Juggling eight characters’ decisions and lives, and trying to wrap a story around them, is not an easy task.
There were, however, some scenes that were clearly more scripted than I initially realized. Let me briefly run through one such scene (NB. Mild spoilers from this point on):
You are chasing a monster through the woods. You have a rifle. At one point you have a chance to take a shot at the monster. If you do take the shot, you miss. A minute or two later, you see the monster at the end of a long passageway. This is a much better time to shoot, they are unaware of you. You bring the gun up to your shoulder.
You aim. And… click. It’s out of ammo.
When I got to this scene in the second playthrough, I decided I would save the bullet. I didn’t take the first shot, instead saving it for later. When I got to the second shot I once again took aim, expecting something different, but as you can probably guess, I was once again greeted with a click.
The scene went great for the first playthrough. It made me think about how I should handle my resources, and also made me excited to see what would happen if I did something differently. The second time it came around, I was mildly disappointed.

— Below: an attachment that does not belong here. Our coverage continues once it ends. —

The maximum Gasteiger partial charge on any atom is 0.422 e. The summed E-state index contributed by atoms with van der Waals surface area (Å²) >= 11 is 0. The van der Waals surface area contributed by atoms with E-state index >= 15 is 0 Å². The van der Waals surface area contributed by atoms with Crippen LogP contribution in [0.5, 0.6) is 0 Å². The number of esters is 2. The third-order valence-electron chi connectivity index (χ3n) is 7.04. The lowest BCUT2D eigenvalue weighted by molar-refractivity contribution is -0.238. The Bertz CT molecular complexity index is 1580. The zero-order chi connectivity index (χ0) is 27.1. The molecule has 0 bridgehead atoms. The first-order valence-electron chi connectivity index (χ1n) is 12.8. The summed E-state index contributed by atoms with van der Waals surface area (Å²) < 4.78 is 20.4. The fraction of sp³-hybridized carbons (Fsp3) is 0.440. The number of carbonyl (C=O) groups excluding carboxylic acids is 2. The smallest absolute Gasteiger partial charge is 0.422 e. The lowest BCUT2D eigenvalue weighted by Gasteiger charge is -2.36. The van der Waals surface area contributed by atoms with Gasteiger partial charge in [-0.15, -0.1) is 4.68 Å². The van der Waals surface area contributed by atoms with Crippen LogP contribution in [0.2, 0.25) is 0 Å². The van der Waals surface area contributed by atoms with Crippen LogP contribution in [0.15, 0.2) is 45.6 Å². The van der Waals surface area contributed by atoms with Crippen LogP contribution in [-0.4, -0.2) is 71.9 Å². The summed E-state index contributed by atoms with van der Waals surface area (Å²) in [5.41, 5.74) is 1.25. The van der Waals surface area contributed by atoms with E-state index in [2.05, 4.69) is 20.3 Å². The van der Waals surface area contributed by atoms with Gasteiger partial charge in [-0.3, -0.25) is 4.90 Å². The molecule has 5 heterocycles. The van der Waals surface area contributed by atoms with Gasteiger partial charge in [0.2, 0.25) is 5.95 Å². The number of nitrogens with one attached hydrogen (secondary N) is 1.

I am perfectly fine with games that are geared more towards a single playthrough, but this still stuck with me. I don’t fault the game or the developers for cutting corners, but I hope that next time things will be a bit more consequential in this regard.
I’d rather not end on a down note, so let me tell you of my favorite scene in the game. Not to overhype it, but it may be one of my favorite scenes in any game, as it changed how I view the characters in horror movies and games.
About halfway through the game one of the characters encounters a hand moving back-and-forth on a workbench. If you approach the hand and decide to touch it, you will be greeted with a bear trap. I won’t say any more about how this scene plays out, the important part is how it starts.
There is no logical reason to approach the hand, let alone touch it. I was in a large, spooky building, where anything inside would probably try to kill me. If this scene were taking place in a movie rather than a game, I would probably let out an exasperated sigh and roll my eyes.
Yet there I was, walking up to the hand, looking at it, and touching it. I can no longer criticize movie characters that do dumb things.
Once again, no reason for going up to the hand. I wasn’t trying particularly hard to find collectibles or hidden clues. This hand just caught my attention, so I decided to look at it, which, now that I think about it, is the exact point of it.
Good play, hand. Good play.